Devils, Angels, Spanking, Lice, a See-through Nighty, and a Prayerful Principal. Welcome to Bill Rich!

Over the last few weeks, we have started posting stories by retired Professor Bill Rich of Chico State’s Education School. Bill was a former teacher, elementary school principal, and deputy superintendent of schools for human resources before becoming a Professor of Education in 2001. While in these jobs he acknowledges being a creature of the Education machine, trying to shape the lives of the students, parents and teachers in his rural California districts for the better.

What did this mean? He writes:

“Any kind of downer is pretty much forbidden for school administrators. Got to be upbeat and positive all the time. Can do, no problem, got it all under control, don’t worry about a thing, just leave it to me…..”

This applied to dealing with school boards, poverty, State-mandated Curriculum, Parents, Prostitution, and Clifford the Big Red Dog. No downers, no problem, and most important, “I got control.”

While in these jobs, Bill collected stories, which are starting to appear in the pages of at sometimes regular, sometimes not-so-regular intervals. The intervals tend to be dependent on when he is spending time with his grandkids (posting slows down), and fishing (posting speeds up). Here are the seven we have so far:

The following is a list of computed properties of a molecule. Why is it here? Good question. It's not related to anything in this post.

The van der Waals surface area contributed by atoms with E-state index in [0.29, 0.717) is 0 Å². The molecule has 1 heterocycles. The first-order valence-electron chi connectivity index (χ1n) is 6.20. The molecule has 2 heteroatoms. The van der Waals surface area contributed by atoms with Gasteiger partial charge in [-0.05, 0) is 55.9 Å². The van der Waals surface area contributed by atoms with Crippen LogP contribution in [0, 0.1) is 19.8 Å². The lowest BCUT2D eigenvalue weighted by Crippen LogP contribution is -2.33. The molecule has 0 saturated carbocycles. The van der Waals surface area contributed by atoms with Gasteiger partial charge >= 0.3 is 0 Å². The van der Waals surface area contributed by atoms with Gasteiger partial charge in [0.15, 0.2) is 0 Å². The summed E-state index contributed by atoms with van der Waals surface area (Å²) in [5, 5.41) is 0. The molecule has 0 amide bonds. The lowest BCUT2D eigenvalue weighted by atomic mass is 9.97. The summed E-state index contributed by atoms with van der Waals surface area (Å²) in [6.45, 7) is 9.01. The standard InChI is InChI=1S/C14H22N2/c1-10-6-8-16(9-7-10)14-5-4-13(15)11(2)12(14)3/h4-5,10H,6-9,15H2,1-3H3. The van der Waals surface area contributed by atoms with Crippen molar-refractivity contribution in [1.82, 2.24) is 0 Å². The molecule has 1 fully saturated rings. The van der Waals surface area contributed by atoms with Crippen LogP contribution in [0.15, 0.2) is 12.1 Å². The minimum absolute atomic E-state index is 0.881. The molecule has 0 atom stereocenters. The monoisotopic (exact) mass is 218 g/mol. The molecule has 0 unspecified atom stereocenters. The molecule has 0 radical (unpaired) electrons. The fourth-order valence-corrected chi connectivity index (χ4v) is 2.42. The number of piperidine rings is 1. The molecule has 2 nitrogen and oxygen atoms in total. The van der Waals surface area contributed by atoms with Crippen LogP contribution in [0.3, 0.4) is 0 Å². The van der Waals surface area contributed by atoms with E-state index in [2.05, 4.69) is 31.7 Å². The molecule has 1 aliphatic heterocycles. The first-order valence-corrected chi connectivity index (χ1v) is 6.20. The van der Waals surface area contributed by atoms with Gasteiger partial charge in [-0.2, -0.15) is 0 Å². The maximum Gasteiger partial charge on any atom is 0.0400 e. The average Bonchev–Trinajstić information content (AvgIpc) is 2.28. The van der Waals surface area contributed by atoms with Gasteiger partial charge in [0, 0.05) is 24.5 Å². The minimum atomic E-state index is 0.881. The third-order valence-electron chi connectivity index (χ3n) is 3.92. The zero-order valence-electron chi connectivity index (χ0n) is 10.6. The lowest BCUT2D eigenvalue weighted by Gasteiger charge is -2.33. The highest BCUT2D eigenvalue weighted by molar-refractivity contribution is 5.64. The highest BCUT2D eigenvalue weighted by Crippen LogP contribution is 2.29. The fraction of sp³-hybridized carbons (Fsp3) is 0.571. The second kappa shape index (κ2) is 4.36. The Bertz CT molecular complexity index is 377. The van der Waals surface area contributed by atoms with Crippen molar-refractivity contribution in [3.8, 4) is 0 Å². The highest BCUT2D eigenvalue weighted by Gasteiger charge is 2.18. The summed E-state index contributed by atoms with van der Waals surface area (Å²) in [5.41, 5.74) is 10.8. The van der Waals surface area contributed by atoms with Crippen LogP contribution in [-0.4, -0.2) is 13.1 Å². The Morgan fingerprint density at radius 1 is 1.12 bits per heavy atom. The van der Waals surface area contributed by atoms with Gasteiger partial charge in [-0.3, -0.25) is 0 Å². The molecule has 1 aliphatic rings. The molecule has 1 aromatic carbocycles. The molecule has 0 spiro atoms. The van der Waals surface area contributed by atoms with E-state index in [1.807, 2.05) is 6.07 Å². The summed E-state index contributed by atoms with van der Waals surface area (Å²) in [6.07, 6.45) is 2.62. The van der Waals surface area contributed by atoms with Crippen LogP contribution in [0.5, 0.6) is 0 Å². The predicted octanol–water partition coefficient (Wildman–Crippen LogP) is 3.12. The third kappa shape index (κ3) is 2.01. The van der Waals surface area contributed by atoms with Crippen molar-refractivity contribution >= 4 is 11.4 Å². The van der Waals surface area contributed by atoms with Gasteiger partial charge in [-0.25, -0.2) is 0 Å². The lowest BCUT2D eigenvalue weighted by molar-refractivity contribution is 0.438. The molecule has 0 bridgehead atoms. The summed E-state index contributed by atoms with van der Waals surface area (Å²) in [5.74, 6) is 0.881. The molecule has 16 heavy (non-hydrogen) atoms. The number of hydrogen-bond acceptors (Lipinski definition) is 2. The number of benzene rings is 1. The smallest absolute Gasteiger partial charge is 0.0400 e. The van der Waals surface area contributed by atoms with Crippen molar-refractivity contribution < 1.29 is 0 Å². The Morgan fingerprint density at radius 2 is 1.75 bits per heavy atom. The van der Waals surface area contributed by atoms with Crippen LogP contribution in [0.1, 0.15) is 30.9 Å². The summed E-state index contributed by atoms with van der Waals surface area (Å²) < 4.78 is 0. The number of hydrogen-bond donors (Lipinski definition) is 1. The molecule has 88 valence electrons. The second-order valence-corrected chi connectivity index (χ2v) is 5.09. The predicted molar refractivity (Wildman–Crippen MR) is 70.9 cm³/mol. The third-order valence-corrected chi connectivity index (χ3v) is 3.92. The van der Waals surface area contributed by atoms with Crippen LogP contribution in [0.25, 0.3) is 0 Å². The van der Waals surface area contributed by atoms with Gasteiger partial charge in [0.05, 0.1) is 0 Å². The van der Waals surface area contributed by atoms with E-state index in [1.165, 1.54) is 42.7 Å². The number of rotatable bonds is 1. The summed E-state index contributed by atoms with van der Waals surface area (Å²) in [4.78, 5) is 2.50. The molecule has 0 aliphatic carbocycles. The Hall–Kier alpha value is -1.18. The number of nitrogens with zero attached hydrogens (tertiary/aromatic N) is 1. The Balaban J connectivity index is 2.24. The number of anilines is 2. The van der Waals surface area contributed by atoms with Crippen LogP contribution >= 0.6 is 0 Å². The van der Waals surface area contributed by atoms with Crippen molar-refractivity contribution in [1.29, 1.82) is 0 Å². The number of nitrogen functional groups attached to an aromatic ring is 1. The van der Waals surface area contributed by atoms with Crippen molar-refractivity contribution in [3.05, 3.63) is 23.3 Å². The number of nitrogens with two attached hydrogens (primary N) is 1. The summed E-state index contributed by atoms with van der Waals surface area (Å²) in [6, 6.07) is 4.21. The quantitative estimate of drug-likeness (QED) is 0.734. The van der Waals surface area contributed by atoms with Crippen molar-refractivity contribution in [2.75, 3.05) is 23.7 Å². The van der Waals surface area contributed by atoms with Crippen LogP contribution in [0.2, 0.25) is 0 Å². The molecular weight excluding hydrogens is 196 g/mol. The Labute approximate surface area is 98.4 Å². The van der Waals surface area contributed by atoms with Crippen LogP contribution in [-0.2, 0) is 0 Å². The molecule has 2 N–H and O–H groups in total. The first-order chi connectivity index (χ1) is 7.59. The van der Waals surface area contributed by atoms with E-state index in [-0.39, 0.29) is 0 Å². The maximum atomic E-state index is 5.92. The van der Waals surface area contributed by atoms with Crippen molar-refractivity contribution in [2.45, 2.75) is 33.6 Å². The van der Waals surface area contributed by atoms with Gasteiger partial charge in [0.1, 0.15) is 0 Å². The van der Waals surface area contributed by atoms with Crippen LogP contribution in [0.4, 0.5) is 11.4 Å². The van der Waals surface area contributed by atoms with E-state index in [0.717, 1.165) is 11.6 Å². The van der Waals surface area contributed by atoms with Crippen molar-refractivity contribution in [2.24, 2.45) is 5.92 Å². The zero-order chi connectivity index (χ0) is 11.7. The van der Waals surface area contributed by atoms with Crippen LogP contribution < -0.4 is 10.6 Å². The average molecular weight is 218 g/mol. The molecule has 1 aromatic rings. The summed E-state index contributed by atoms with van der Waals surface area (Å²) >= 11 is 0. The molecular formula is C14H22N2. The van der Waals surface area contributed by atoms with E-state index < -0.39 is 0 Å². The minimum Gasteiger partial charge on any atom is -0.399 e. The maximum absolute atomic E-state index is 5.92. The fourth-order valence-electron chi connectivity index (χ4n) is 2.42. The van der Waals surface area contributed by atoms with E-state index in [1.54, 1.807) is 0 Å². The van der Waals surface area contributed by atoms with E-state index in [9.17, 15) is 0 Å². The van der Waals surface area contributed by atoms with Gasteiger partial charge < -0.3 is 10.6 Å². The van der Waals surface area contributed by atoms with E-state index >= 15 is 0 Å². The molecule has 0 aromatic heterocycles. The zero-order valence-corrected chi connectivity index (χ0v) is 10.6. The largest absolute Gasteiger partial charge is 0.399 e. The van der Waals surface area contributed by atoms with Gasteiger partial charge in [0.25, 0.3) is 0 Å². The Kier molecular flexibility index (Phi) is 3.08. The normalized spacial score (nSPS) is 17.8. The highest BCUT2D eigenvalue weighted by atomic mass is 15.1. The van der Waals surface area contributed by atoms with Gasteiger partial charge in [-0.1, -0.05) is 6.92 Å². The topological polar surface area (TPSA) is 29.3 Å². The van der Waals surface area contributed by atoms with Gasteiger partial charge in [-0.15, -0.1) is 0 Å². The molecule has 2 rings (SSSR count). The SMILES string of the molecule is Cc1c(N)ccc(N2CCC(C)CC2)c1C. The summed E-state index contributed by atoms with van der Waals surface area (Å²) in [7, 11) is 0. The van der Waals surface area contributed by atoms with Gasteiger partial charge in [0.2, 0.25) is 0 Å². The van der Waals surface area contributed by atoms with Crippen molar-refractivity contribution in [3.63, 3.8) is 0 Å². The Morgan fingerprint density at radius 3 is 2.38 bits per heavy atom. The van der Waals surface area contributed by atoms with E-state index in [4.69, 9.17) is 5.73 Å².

1) Last Tango in the Superintendent’s Career: My Education in Spanking Errant Children

2) Devils and Angels in the Language Arts Books! The Principal Strikes Back

3) Clifford the Big Red Dog Rallies Around the Flag at Elementary School

4) How Lice, A See-through Nighty, and a Turkey Helped Grow Compassion

5) Don’t Cry over Spilt Coffee: Another Thanksgiving Turkey

6) The Holiday Child Abuse Memo

7) The Prayerful Principal

We are of course looking forward to more of these stories in coming months. Some might also sneak in from his days as a professor, and he even write about the nature of his “ethnographic style.” My impression is that his “style” as such will consist of the a combination of the “bureaucratic principal Bill” which frames a problem, followed by the “ironic Bill” in which the sharpened pen points out some of the very human un-bureaucratic consequences of school actions. Often this is done in a guffaw-worth manner—do not take that last sip of coffee while getting to the end of some of the blogs unless you are ready to clean spew off your computer screen!

Other times his style can be downer. Not every situation a teacher or principal encounters makes fun of the bureaucracy so neatly.

In terms of presentation and editing, we are still figuring out how to classify and index Bill’s blogs at Right now we are just happy to have them coming in and getting them posted. More to be announced in the future.

Tony Waters